Occasions of flattery are peppered throughout the story of The Great Gilly Hopkins. Probably the most prevalent examples occur at the dining table, when Mr. Randolph lavishly praises Mrs. Trotter's cooking. Almost every meal that they share together includes Mr. Randolph telling Mrs. Trotter that it is the most delicious food he has ever had the pleasure to eat. Though a form of flattery, Mr. Randolph's compliments seem to stem from a genuine place of appreciation at being included in the cherished setting of family mealtime.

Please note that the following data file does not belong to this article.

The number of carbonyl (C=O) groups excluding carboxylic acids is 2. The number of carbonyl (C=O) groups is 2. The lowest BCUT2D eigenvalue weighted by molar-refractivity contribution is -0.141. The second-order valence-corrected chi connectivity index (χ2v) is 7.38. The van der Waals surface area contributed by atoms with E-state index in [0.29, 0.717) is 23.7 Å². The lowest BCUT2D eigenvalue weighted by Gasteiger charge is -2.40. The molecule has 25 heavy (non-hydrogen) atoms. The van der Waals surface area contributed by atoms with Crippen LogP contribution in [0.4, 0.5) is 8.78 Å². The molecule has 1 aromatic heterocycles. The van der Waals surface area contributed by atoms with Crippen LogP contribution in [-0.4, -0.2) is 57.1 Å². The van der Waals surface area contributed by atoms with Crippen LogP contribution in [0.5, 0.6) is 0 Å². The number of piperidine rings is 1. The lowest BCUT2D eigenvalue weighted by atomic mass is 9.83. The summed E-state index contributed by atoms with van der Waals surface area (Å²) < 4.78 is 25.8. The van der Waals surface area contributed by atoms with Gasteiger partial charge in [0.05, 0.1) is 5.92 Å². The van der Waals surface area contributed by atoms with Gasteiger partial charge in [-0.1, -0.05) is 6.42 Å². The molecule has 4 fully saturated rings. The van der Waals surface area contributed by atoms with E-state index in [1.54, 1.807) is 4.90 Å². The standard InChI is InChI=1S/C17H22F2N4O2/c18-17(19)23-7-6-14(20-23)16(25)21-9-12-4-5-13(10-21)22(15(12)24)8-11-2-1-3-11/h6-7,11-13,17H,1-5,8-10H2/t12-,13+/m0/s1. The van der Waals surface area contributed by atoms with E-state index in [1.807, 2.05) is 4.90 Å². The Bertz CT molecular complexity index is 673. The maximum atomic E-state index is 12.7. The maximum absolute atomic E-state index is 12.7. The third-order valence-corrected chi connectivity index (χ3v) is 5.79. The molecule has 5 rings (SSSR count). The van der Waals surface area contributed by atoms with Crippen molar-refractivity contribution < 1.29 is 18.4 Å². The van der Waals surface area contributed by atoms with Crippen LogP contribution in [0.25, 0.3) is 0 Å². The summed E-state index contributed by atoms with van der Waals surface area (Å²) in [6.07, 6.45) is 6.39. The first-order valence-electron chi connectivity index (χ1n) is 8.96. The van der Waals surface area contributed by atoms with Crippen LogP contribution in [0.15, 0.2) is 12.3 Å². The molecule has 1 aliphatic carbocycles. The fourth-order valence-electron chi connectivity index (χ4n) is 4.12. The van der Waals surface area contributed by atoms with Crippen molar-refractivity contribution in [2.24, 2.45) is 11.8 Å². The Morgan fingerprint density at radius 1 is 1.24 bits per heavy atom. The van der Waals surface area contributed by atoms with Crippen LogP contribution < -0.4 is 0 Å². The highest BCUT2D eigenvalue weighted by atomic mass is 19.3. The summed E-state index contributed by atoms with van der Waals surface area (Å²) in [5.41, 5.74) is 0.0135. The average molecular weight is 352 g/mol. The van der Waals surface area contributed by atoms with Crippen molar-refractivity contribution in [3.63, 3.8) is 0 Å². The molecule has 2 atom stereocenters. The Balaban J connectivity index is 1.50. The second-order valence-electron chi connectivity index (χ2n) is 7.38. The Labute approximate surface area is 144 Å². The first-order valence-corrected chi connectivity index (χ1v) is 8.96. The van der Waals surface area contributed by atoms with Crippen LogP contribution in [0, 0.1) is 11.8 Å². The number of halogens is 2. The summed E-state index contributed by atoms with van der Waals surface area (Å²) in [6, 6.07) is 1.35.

At another point in the book we see flattery of a different sort. Gilly makes William Ernest a paper airplane as part of her plan to obtain his unknowing assistance in stealing money from Mr. Randolph's house. As William Ernest flies the plane, Gilly oohs and aahs over his skill and technique, at one point even asking if he has taken lessons to learn how to fly a paper airplane so well. Again, this is all part of her ploy to gain his trust.